Tuesday, July 04, 2006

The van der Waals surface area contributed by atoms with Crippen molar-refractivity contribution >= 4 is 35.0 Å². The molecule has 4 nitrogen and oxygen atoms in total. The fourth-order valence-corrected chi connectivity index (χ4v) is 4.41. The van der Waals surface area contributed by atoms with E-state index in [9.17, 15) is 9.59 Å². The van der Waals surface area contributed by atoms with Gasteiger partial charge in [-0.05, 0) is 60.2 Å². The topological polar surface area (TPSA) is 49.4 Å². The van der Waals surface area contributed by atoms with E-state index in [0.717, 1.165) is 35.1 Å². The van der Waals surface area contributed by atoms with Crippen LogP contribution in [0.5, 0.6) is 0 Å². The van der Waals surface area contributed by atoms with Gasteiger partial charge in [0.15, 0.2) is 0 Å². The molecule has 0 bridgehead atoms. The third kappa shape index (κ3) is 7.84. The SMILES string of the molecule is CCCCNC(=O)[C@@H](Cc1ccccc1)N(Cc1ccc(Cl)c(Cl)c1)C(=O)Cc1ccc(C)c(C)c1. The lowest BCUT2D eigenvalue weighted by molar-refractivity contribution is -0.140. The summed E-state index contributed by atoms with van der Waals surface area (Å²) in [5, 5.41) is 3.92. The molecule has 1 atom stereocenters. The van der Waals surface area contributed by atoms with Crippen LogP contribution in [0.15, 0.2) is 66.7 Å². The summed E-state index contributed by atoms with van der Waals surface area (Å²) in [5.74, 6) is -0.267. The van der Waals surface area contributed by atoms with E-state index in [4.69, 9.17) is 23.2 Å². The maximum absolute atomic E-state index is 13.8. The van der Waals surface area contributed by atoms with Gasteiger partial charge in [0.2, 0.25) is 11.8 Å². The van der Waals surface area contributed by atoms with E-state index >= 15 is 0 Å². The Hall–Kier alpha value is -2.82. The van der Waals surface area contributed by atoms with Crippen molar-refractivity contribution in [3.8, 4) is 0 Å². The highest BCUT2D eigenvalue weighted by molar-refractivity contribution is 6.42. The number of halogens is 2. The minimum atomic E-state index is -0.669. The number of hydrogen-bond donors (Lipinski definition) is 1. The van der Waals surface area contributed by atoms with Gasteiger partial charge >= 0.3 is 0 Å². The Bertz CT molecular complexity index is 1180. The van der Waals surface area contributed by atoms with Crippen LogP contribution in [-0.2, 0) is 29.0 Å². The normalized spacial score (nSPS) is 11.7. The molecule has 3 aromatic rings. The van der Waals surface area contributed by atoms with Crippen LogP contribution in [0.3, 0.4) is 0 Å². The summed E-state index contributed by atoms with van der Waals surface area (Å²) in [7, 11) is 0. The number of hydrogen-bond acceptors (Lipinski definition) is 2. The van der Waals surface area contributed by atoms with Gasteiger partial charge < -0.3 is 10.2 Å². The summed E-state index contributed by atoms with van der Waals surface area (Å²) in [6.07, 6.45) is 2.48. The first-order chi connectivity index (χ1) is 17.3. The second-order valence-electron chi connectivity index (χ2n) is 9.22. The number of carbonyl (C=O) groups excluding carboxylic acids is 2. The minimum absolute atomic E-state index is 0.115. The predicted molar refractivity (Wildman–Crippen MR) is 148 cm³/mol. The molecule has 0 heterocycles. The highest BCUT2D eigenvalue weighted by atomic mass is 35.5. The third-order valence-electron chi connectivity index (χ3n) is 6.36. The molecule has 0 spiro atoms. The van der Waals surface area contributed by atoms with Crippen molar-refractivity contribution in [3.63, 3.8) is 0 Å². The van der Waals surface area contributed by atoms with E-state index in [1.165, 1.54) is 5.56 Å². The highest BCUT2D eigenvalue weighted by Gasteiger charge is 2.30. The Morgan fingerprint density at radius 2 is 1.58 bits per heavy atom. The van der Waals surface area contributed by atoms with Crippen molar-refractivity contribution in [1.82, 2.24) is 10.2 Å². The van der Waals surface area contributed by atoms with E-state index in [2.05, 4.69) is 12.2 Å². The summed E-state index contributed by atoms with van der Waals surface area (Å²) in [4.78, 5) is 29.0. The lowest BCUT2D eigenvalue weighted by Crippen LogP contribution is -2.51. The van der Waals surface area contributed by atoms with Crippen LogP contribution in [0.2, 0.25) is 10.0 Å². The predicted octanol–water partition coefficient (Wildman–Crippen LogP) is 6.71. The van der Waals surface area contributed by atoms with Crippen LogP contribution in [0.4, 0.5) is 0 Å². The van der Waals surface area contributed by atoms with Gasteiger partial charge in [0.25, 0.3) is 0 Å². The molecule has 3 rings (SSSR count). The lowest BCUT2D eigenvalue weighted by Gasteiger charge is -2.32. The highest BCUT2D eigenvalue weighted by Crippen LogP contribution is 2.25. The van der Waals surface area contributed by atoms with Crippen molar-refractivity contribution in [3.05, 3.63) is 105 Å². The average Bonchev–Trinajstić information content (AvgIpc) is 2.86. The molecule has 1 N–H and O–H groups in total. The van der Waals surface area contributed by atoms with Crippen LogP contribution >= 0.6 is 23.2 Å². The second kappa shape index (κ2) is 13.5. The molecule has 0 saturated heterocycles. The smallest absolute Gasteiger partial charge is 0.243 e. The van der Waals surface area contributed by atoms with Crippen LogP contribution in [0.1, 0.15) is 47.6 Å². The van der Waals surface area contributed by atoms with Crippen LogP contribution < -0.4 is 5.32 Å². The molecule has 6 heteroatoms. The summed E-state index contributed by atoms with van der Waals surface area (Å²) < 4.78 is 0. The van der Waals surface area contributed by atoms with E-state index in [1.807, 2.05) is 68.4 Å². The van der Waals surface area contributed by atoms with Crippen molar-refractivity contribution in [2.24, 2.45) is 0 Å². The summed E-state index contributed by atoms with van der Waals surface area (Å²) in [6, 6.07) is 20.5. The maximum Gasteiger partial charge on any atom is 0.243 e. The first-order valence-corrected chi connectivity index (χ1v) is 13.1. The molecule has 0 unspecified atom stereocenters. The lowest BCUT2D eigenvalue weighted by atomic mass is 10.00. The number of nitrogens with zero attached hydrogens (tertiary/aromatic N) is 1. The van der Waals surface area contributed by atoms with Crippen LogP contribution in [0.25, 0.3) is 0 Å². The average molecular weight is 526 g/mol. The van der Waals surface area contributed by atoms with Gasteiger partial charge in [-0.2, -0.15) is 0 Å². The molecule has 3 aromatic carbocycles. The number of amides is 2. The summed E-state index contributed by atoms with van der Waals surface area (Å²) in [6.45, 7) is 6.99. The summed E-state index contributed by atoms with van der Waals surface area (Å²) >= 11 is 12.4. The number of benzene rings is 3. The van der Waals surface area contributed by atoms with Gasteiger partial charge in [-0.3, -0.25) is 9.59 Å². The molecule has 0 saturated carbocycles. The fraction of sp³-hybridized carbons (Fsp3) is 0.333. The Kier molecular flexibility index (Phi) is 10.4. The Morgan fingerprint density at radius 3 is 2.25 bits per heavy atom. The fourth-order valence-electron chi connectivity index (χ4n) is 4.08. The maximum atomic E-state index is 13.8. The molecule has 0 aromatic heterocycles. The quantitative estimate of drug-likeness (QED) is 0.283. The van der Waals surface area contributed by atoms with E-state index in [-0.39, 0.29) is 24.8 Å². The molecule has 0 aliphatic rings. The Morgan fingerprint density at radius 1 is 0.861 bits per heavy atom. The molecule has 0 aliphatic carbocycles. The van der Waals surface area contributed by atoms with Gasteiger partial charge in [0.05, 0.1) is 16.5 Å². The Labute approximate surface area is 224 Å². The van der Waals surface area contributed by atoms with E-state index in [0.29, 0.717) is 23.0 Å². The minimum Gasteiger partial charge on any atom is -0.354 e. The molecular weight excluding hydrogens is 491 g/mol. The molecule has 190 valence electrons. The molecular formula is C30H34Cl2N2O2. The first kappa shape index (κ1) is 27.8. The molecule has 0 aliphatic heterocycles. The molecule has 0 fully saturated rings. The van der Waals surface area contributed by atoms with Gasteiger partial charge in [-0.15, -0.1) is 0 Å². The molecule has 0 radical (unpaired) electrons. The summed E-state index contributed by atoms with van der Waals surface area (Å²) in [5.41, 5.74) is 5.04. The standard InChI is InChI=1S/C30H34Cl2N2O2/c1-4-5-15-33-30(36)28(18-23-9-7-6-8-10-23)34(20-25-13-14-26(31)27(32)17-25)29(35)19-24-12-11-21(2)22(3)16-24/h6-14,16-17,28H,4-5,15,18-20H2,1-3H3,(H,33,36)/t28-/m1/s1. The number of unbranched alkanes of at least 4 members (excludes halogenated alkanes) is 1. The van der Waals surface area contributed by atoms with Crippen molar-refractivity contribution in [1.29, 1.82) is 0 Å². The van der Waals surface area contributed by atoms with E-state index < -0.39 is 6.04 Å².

When we think or speak of role models, we always gravitate towards positive role models. My sister, Dawn, told me the other day, she doesn't have any positive role models growing up. All she had was negative role models. That was the first time I've heard of a negative role model. That was what was instrumental in allowing her to be what she is today. She didn't know what to aspire to; but she definitely know what she doesn't want to end up being- like all the negative role models around her. She may not know what she wants but she knew what she doesn't want. I guess this is as strong if not stronger, a motivation. If we have too great a positive role model, we might be setting ourselves up for failure. If we aspire to be like Tiger Wood, Michael Jordan or Michelle Kwan, a lot of us will fall very short of the mark. On the other hand, if we don't do what our negative role models does, we've already succeeded. She knew she didn't want to a stay at home mum like our mother. Our mother never worked a day in her life even though we were so poor. Dawn went on to have kids and a career. Today at 50, her house in New Jersey is paid for, she is an accountant at a Fortune 500 firm in New York making 6 figures a year, own 2 cars (paid for with cash), has 2 sons, the older one is applying to Yale. Her husband is an out of work Methodist minister. We came from a family full of vices- from Opium addiction (our grandfather); compulsive gamblers, alcoholics, chain smokers, philanderers; you name it. Our close relatives has vices that run the gamut. We knew growing up not to emulate them. We went to church at an early age, a result of attending a "mission" school. Schools, when we were growing up, were started and run by the various world churches and it was their missionary obligation; churches like the Roman Catholic church and the Church of England. Growing up poor, we didn't know what dreams were; "what do you want to be when you grow up?" Questions like that were moot. We grabbed what little opportunities there were for higher education. We, never in our wildest dreams, ever saw ourselves living one day in North America; 7 siblings- 3 in Toronto, Canada, 3 in California and 1 in New Jersey. There, by the grace of God go we. Funny expression but apt.